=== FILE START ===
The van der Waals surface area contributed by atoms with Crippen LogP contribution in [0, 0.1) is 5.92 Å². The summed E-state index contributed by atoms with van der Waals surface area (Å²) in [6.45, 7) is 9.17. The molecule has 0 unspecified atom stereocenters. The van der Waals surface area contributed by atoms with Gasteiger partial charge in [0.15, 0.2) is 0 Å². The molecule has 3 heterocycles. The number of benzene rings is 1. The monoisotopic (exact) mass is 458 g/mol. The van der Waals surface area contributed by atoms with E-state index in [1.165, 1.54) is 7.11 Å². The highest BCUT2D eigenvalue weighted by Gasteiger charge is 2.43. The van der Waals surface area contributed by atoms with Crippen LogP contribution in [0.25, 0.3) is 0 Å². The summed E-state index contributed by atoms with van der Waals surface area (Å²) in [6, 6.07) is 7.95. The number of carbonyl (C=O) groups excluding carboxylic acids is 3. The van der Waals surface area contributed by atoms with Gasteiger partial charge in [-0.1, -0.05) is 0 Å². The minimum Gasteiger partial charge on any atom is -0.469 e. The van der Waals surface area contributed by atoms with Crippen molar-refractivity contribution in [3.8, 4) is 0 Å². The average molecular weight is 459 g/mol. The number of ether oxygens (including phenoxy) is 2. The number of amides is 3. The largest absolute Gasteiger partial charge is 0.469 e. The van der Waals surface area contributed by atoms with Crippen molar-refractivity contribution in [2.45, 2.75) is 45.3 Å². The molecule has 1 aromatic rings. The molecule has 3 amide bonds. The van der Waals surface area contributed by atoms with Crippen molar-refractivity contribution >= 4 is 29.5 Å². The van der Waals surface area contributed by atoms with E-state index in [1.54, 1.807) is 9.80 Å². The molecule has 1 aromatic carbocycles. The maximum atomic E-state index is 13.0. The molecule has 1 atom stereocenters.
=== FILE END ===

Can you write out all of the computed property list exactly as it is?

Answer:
The van der Waals surface area contributed by atoms with Crippen LogP contribution in [0, 0.1) is 5.92 Å². The summed E-state index contributed by atoms with van der Waals surface area (Å²) in [6.45, 7) is 9.17. The molecule has 0 unspecified atom stereocenters. The van der Waals surface area contributed by atoms with Gasteiger partial charge in [0.15, 0.2) is 0 Å². The molecule has 3 heterocycles. The number of benzene rings is 1. The monoisotopic (exact) mass is 458 g/mol. The van der Waals surface area contributed by atoms with E-state index in [1.165, 1.54) is 7.11 Å². The highest BCUT2D eigenvalue weighted by Gasteiger charge is 2.43. The van der Waals surface area contributed by atoms with Crippen LogP contribution in [0.25, 0.3) is 0 Å². The summed E-state index contributed by atoms with van der Waals surface area (Å²) in [6, 6.07) is 7.95. The number of carbonyl (C=O) groups excluding carboxylic acids is 3. The van der Waals surface area contributed by atoms with Gasteiger partial charge in [-0.1, -0.05) is 0 Å². The minimum Gasteiger partial charge on any atom is -0.469 e. The van der Waals surface area contributed by atoms with Crippen molar-refractivity contribution in [3.8, 4) is 0 Å². The average molecular weight is 459 g/mol. The number of ether oxygens (including phenoxy) is 2. The number of amides is 3. The largest absolute Gasteiger partial charge is 0.469 e. The van der Waals surface area contributed by atoms with Crippen molar-refractivity contribution in [2.45, 2.75) is 45.3 Å². The molecule has 1 aromatic rings. The molecule has 3 amide bonds. The van der Waals surface area contributed by atoms with Crippen molar-refractivity contribution >= 4 is 29.5 Å². The van der Waals surface area contributed by atoms with E-state index in [1.54, 1.807) is 9.80 Å². The molecule has 1 aromatic carbocycles. The maximum atomic E-state index is 13.0. The molecule has 1 atom stereocenters.